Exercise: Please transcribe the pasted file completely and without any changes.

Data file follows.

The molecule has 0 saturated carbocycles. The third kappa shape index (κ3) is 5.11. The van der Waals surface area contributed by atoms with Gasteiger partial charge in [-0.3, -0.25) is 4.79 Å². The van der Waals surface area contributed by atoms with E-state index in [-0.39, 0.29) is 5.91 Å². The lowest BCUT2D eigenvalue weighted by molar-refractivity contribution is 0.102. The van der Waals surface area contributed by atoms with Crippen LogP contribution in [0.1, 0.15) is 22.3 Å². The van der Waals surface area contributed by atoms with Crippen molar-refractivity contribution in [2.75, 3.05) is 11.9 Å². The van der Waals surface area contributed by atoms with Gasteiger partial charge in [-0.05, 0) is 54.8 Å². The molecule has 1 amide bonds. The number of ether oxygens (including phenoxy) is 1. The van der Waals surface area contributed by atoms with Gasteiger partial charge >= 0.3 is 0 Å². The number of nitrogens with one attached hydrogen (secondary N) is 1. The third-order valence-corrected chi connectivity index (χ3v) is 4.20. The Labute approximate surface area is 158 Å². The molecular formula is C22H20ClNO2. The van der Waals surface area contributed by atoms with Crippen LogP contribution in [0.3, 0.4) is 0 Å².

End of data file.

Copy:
The molecule has 0 saturated carbocycles. The third kappa shape index (κ3) is 5.11. The van der Waals surface area contributed by atoms with Gasteiger partial charge in [-0.3, -0.25) is 4.79 Å². The van der Waals surface area contributed by atoms with E-state index in [-0.39, 0.29) is 5.91 Å². The lowest BCUT2D eigenvalue weighted by molar-refractivity contribution is 0.102. The van der Waals surface area contributed by atoms with Crippen LogP contribution in [0.1, 0.15) is 22.3 Å². The van der Waals surface area contributed by atoms with Crippen molar-refractivity contribution in [2.75, 3.05) is 11.9 Å². The van der Waals surface area contributed by atoms with Gasteiger partial charge in [-0.05, 0) is 54.8 Å². The molecule has 1 amide bonds. The number of ether oxygens (including phenoxy) is 1. The van der Waals surface area contributed by atoms with Gasteiger partial charge >= 0.3 is 0 Å². The number of nitrogens with one attached hydrogen (secondary N) is 1. The third-order valence-corrected chi connectivity index (χ3v) is 4.20. The Labute approximate surface area is 158 Å². The molecular formula is C22H20ClNO2. The van der Waals surface area contributed by atoms with Crippen LogP contribution in [0.3, 0.4) is 0 Å².